Timeline of the TJ hunt RX-7 build

As I noted above, it took just over 13 months for TJ and his crew to build this car. The following is a timeline of the major milestones. Note that these are the dates that the associated YouTube videos were published – not necessarily the exact dates the events happened:

  • August 13, 2017: Purchased the car
  • October 3, 2017: the first parts (taillights) are installed
  • October 26, 2017: the first major body component (the hood) is installed
  • December 23, 2017: pulled out the stock engine
  • January 31, 2018: the RX-7 is finally set off to get painted!
  • March 6, 2018: paint and bodywork complete
  • March 22, 2018: started installing the Accuair bag setup
  • March 29, 2018: flew down to New Zealand to see the new engine (being built by PPRE)
  • May 24, 2018: the start of the engine installation process
  • June 16, 2018: the first startup
  • August 15, 2018: the inaugural drive
  • September 2, 2018: installation of the custom HRE wheels
  • October 17, 2018: registered it for the very first time
  • November 6, 2018: transmission problems! Had to swap in a new manual gearbox.
  • November 12, 2018: installed TE 37 wheels (which came from his Supra build)

The end? Knowing TJ, probably not…

Why this RX-7 build changed my opinion about TJ hunt

As I mentioned at the beginning of this article, I’ve never been a mega TJ Hunt fan. Yeah, I’ve been watching his content off and on for years, but It got to a point where I couldn’t watch everything due to his obsession with widebody kits and air suspension. That’s not my scene at all, and it was just getting too repetitive for me.

When this RX-7 build started, I remember watching that first video where he bought the car thinking something along the lines of “oh great – here we go again.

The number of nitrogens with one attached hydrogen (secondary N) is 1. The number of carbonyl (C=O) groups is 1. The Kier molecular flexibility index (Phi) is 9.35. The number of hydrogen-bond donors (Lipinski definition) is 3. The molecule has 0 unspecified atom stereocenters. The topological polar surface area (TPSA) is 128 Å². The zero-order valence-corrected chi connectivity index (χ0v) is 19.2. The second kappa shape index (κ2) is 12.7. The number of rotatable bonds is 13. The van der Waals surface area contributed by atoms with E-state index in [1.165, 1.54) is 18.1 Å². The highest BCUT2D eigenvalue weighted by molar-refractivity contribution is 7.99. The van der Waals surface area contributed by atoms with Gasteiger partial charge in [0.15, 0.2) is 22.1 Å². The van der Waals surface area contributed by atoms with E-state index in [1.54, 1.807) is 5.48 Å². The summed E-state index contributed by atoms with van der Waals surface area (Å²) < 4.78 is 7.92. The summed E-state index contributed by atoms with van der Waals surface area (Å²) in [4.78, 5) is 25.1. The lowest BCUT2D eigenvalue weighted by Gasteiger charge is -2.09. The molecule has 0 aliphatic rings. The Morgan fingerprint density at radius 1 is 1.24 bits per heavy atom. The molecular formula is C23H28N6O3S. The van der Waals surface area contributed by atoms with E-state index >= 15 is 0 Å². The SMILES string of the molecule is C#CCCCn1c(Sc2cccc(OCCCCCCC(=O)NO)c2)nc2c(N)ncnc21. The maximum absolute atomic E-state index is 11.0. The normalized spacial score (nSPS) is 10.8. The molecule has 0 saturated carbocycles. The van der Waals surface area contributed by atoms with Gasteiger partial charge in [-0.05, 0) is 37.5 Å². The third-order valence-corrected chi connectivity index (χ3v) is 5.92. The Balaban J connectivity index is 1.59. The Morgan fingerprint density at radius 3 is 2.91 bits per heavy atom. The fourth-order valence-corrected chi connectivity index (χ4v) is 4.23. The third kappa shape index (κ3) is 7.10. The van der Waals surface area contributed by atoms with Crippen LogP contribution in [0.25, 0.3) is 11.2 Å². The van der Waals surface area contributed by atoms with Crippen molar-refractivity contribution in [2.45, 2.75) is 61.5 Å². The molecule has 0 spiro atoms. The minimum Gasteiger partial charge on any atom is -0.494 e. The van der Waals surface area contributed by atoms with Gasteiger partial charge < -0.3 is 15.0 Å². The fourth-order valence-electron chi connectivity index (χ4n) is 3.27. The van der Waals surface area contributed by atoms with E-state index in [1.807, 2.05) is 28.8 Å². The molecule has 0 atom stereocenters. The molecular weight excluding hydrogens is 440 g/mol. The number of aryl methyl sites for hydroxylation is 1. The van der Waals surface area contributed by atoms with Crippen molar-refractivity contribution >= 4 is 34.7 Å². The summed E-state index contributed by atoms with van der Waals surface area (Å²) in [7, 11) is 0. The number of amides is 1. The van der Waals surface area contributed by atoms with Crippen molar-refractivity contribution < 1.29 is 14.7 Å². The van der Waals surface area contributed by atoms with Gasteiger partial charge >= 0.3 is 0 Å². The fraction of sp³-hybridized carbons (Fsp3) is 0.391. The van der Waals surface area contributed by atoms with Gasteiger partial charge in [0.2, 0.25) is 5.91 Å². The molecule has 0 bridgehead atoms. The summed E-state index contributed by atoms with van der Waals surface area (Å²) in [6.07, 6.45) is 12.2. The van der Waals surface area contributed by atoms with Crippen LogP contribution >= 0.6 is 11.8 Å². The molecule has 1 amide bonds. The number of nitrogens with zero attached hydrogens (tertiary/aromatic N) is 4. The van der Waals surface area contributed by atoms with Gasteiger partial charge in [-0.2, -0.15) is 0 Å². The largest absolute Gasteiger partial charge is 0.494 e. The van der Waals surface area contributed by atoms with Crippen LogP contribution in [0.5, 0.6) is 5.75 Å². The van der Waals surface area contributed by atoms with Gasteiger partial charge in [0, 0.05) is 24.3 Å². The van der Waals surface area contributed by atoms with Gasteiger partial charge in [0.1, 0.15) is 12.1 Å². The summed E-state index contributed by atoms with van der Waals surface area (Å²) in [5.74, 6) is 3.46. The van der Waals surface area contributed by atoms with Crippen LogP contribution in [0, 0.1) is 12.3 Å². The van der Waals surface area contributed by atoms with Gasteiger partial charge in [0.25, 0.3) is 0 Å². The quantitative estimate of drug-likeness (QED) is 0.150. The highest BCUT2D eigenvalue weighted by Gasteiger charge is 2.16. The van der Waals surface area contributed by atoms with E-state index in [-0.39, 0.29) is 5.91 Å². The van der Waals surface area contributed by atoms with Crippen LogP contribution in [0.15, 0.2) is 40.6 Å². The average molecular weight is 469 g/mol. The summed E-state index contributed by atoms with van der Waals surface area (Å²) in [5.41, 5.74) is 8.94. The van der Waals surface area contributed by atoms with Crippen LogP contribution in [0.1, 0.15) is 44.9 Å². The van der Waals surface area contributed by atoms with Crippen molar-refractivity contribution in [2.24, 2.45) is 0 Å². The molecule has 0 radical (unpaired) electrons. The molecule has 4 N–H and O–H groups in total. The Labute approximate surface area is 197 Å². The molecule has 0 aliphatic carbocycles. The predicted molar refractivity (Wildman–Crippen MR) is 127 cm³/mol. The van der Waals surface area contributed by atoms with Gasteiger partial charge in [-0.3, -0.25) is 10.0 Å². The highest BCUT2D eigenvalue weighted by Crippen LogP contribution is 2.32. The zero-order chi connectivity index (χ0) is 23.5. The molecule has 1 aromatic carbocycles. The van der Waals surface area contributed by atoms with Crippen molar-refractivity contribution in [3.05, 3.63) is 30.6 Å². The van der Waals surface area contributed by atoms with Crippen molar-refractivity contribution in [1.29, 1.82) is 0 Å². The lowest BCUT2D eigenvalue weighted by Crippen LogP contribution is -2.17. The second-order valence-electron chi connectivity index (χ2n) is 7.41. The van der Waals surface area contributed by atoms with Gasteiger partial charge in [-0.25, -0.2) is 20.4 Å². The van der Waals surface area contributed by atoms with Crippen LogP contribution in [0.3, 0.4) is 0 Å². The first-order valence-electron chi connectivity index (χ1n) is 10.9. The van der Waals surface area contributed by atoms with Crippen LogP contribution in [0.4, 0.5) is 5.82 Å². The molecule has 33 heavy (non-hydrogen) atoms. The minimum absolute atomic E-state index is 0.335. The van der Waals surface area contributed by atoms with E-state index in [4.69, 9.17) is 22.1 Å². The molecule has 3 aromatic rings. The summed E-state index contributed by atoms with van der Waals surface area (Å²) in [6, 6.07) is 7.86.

I was expecting him to cut up that car into pieces, transforming it into and obnoxiously bagged and widebodied monstrosity that she was starting to become known for. Thankfully, I was wrong about TJ, and this entire build series taught me not to make ignorant assumptions.

Even better, his very next build (the Mustang GT) was low-key and clean as well.

TJ Hunt’s RX-7 was the first build of his where he showed maturity and restraint:

  • Maturity in the sense that he kept saying over and over that he didn’t want to rush anything. He wanted this car to be perfect, and he took his time doing everything the right way.
  • Restraint in the sense that he chose not to go wild and crazy with everything. His goal right from the beginning was to do a clean and (mostly) subtle build, and by the time he got to the end, that’s exactly what he had achieved.

TJ learned a lot during the 13 months it took to build this car, and by the time he was finished he was a completely different person in my opinion. The car was exceptionally clean and well thought out, and it seemed as if he knew when to much was going to be too much. Instead of going crazy with an extremely gaudy widebody kit, he chose to be more subtle and use bits of carbon fiber aero where it made the most sense.

Yes, he did end up bagging the car with an Accuair kit, but he didn’t go crazy with it. Thankfully, this RX-7 didn’t end up sitting on extreme amounts of camber, which made this traditional old (and mostly boring) guy really happy to see.

Well done, TJ. Very well done.